It’s April 2020, so it’s a pretty good bet if you’re a parent, you’re schooling your children at home, and your life is in flux and crisis. There has been a lot of interest in our home school over the last few weeks, especially from Jewish parents for whom resources are scarce, and so, I wanted to create as much of a resource as I can for those trying to figure out how to school at home as best you can.
But before I start, I want to make something very clear: This is not school at home. And you cannot be expected to be perfect at this out of the gate. I have spent years reading and chewing over educational philosophy and best practices, and I spent a year teaching fifth grade (albeit over a decade ago now). You are not schooling at home, and you are not going to be Pinterest-perfect at this. That is not the aim. The aim here is survival and enrichment.
So what does that look like? My perspective on this situation is you should be spending the time teaching your kids things that they won’t necessarily learn when they go back to school (and they will*, I promise). And so, in that vein, here are some resources for learning skills that are not traditionally taught in schools:
Sewing: We’ve been using this book in our homeschool; you’ll need a sewing kit and buttons, etc. Be sure to go through the book and figure out everything you’ll need before you get started. It’s very frustrating to start a project and realize you’re missing a button or a type of thread; trust me on that. This sewing board is great for practicing stitches.
Watercoloring: This book is a great introduction for simple watercoloring for fun, and I have enjoyed doing it with my daughter. You watercolor right in the book, so make sure you buy one for each student (and for yourself, if you want to play along). I really like this watercolor set and it comes with a brush, but if you want more, here’s my suggestion for that too.
Art, more generally: Two paid resources I’d like to mention as well.
Talya Weinberg is my kids’ local art teacher and she has been teaching my daughter on Sundays and in her dedicated homeschool class for over a year. Talya has shifted to an online model and is teaching one-off classes on weekend and weekday mornings. Check out her website; her classes are amazing and have been selling out. Some of them have Jewish themes as well.
My favorite Charlotte Mason art resource just released a new digital courseof study that follows the Mason model of art teaching. Her course is on sale the month of April, and then will be $50 for the entire series, which you can watch and rewatch anytime. Her YouTube and Instagram are also great resources.
Cooking: Spend a meal a day with your kids as sous chefs. If your kids are a bit older, consider this book to unleash them into the kitchen by themselves.
Storytime: I wrote this post with two ideas for books with Jewish short stories you can read with your kids. We also read a chapter in a book a night; we’re currently working our way through the set of Boxcar Children. The Costco website (and store, if you’re able to go) has a surprising amount of children’s book sets, classic books and affordable at that. I’ve been reading with my older two kids for about a year, so starting when they were 5 and 4, and we began with great success on the Roald Dahl boxset. My older daughter listens to Narnia on Audible, my 5-year-old son likes listening to Frog and Toad are Friends on Audible also. Audible is doing a free Stories resource for kids.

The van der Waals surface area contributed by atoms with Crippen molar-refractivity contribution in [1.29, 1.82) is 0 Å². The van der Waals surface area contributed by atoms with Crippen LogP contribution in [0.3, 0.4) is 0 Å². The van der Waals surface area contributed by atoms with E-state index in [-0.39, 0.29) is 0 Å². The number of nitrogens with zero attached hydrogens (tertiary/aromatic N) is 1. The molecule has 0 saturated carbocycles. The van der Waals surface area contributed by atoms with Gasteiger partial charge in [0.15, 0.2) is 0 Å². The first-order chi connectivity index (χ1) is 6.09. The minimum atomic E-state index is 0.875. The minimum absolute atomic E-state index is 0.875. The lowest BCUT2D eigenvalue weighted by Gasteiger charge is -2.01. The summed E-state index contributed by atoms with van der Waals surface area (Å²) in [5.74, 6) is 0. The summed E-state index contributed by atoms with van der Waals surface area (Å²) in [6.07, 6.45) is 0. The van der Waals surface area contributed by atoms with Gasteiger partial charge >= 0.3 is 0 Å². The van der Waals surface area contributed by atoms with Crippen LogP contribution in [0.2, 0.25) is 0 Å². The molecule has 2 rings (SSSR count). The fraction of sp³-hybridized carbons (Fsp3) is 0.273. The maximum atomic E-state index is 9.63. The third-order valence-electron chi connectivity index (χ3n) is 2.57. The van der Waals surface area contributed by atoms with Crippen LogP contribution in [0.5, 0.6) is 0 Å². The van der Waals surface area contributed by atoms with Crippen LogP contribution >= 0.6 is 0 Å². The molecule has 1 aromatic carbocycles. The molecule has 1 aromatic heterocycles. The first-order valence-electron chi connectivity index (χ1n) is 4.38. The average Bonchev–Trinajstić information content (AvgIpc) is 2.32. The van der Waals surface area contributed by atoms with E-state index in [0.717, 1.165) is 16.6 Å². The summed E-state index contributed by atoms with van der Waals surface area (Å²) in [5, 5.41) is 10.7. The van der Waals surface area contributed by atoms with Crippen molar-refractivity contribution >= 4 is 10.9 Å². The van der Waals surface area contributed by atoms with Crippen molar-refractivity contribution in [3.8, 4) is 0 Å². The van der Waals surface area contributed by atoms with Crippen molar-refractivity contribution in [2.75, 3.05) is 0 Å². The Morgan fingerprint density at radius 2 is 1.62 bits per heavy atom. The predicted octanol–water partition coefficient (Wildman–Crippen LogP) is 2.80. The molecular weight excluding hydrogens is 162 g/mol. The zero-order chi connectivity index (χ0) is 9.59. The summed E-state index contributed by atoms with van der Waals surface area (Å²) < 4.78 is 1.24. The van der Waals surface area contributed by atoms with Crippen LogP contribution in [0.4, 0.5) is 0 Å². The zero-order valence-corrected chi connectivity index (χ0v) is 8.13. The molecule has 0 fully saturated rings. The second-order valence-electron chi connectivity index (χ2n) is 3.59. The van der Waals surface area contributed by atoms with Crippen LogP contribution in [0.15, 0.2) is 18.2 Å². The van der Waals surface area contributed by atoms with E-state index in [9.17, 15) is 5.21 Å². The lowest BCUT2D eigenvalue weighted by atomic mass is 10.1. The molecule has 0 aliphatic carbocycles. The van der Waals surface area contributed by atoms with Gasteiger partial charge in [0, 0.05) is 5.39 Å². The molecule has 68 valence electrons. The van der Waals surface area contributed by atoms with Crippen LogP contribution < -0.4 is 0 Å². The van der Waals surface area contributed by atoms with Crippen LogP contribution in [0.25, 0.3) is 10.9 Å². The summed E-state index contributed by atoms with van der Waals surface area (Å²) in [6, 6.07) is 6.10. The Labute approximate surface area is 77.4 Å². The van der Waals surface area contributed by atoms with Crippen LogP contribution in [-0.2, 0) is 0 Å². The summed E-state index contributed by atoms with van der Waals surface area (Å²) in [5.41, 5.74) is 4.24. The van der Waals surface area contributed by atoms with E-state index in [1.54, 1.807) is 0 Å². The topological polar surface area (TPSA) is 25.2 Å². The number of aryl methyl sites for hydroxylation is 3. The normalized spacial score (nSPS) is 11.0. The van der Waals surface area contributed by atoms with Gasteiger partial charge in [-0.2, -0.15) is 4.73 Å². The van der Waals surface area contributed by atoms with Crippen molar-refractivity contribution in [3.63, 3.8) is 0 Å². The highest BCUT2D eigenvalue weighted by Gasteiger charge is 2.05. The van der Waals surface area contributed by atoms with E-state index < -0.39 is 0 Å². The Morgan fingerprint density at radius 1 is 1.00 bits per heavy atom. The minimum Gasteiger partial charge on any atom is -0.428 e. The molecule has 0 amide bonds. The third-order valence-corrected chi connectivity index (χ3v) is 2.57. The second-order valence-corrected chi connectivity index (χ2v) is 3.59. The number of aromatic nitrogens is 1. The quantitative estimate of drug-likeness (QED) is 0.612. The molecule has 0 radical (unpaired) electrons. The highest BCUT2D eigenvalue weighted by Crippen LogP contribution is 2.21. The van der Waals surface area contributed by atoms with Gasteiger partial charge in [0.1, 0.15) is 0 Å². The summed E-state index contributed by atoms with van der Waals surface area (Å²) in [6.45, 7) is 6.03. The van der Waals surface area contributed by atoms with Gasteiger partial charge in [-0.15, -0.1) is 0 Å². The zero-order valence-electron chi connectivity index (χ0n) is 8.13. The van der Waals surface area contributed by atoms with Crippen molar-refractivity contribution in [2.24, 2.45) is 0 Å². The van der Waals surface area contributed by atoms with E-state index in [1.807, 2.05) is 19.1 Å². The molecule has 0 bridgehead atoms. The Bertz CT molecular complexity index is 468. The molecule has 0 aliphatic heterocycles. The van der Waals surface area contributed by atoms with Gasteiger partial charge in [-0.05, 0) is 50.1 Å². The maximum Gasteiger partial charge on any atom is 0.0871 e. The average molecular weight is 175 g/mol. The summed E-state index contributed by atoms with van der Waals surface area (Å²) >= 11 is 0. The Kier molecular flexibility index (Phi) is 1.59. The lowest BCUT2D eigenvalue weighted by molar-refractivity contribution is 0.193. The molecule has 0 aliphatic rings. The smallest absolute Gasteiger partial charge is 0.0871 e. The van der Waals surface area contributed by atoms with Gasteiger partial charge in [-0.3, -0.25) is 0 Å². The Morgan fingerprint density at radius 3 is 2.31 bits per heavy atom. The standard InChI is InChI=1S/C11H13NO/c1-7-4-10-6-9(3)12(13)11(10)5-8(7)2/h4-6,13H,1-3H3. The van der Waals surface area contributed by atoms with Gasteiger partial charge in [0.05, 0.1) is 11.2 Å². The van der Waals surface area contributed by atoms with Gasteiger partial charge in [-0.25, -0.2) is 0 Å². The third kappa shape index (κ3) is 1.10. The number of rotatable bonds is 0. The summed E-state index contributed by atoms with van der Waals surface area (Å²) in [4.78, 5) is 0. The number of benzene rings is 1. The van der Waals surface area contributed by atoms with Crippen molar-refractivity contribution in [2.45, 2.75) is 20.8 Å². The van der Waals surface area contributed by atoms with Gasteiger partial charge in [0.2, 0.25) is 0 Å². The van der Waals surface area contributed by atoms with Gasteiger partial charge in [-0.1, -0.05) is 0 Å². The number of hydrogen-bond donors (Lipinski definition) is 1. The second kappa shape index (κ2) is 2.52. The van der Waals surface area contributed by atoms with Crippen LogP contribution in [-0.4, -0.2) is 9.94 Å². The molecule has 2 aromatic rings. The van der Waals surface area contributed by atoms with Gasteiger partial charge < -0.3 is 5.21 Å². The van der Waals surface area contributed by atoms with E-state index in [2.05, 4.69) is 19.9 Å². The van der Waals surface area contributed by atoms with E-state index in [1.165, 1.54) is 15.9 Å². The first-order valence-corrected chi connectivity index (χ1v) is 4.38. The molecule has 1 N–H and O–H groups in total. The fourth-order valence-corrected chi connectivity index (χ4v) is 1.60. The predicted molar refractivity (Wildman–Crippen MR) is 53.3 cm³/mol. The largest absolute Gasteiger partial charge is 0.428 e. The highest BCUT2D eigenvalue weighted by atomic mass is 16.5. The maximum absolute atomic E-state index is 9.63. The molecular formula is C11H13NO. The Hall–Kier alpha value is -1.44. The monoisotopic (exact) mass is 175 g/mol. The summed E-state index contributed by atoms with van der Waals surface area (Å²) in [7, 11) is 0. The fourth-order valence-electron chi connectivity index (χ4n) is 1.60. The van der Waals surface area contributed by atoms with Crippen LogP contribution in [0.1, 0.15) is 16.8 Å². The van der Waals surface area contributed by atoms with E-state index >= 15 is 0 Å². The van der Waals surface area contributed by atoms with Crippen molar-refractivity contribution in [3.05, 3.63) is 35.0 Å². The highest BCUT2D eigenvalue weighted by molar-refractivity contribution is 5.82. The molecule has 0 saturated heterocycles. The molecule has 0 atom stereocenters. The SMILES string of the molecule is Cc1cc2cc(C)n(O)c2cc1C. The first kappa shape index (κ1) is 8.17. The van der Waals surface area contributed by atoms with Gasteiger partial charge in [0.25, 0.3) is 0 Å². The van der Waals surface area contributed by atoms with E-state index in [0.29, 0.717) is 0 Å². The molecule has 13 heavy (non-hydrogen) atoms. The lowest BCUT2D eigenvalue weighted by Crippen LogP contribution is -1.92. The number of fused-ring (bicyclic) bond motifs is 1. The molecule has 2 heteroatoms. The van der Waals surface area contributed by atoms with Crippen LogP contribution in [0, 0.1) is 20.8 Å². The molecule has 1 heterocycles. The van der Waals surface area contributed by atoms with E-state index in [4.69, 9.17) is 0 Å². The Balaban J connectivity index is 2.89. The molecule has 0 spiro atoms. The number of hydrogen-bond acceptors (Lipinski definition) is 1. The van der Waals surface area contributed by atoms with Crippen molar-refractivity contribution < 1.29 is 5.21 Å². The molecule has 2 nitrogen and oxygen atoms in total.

Gardening: This is something we’ve started here now that we just moved to a new house. I just recorded an AMA podcast with a girlfriend on my podcast on Gardening, and she recommends this book on how to rely on your own land for food.
Nature and nature journaling: You should be going outside if you don’t live in the middle of an urban area. I highly recommend starting a nature journal; it checks a lot of boxes: science, art, and even physical education as you walk around. Nature journaling is great for perception and really helps me be in touch with the beauty of the world that HaShem created for us; a good reminder we all need right now. This is a great book about getting started with nature journaling. My friend Nicole Handfield wrote a great post about getting started with nature journaling and has also recorded with a popular CM podcast on the subject.
Jewish subjects: I’ve been reading a chapter a day of learning with my daughter called Nach Yomi, which can be begun at any time, and there are a lot of daily options for Jewish education for adults that could be repurposed for kids as well. Rabbi Jonathan Sacks has a great Family resource for kids in upper elementary and middle and high school to learn Parsha with parents.
Crisis resources for those new to homeschooling:
AmblesideOnline (a Christian Charlotte Mason curriculum): For the last several years they’ve offered a crisis curriculum, which is currently featured prominently on their website.
Charlotte Mason Institute Alveary: This curriculum (which we used this past year) is also offering a free crisis curriculum on their website.
A Gentle Feast: this is the curriculum we are using next year and they have also published a curriculum for families to use in crisis.￼
*: If you are a Jewish family considering making this switch to full-time homeschooling after this current situation has passed, and you’re considering Charlotte Mason, I’m starting a reading group with one of her volumes in May. I also admin a Facebook group for Jewish Charlotte Mason homeschoolers. In the coming months, I will be offering reviews of two things Jewish homeschoolers will be interested in: a new curriculum I’m trying out called A Gentle Feast and an online Hebrew curriculum, iTaLAM.